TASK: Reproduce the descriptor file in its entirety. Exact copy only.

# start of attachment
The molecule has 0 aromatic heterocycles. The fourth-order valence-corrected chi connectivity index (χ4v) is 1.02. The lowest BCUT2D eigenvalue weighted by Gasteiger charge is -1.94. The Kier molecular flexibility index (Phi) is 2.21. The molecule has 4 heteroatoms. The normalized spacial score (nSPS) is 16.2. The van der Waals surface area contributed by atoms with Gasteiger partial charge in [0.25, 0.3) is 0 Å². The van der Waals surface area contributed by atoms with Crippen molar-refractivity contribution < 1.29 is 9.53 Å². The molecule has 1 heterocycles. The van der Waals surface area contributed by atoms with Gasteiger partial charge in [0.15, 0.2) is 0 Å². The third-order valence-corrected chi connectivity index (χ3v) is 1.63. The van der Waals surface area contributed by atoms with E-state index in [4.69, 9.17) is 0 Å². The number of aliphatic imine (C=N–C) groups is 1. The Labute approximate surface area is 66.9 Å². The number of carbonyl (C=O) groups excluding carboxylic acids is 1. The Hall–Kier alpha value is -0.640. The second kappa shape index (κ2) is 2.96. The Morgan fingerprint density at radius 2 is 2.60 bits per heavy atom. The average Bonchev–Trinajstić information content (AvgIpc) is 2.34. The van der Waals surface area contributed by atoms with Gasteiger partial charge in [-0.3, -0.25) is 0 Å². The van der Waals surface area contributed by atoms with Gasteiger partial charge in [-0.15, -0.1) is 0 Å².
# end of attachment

The molecule has 0 aromatic heterocycles. The fourth-order valence-corrected chi connectivity index (χ4v) is 1.02. The lowest BCUT2D eigenvalue weighted by Gasteiger charge is -1.94. The Kier molecular flexibility index (Phi) is 2.21. The molecule has 4 heteroatoms. The normalized spacial score (nSPS) is 16.2. The van der Waals surface area contributed by atoms with Gasteiger partial charge in [0.25, 0.3) is 0 Å². The van der Waals surface area contributed by atoms with Crippen molar-refractivity contribution < 1.29 is 9.53 Å². The molecule has 1 heterocycles. The van der Waals surface area contributed by atoms with Gasteiger partial charge in [0.15, 0.2) is 0 Å². The third-order valence-corrected chi connectivity index (χ3v) is 1.63. The van der Waals surface area contributed by atoms with E-state index in [4.69, 9.17) is 0 Å². The number of aliphatic imine (C=N–C) groups is 1. The Labute approximate surface area is 66.9 Å². The number of carbonyl (C=O) groups excluding carboxylic acids is 1. The Hall–Kier alpha value is -0.640. The second kappa shape index (κ2) is 2.96. The Morgan fingerprint density at radius 2 is 2.60 bits per heavy atom. The average Bonchev–Trinajstić information content (AvgIpc) is 2.34. The van der Waals surface area contributed by atoms with Gasteiger partial charge in [-0.3, -0.25) is 0 Å². The van der Waals surface area contributed by atoms with Gasteiger partial charge in [-0.15, -0.1) is 0 Å².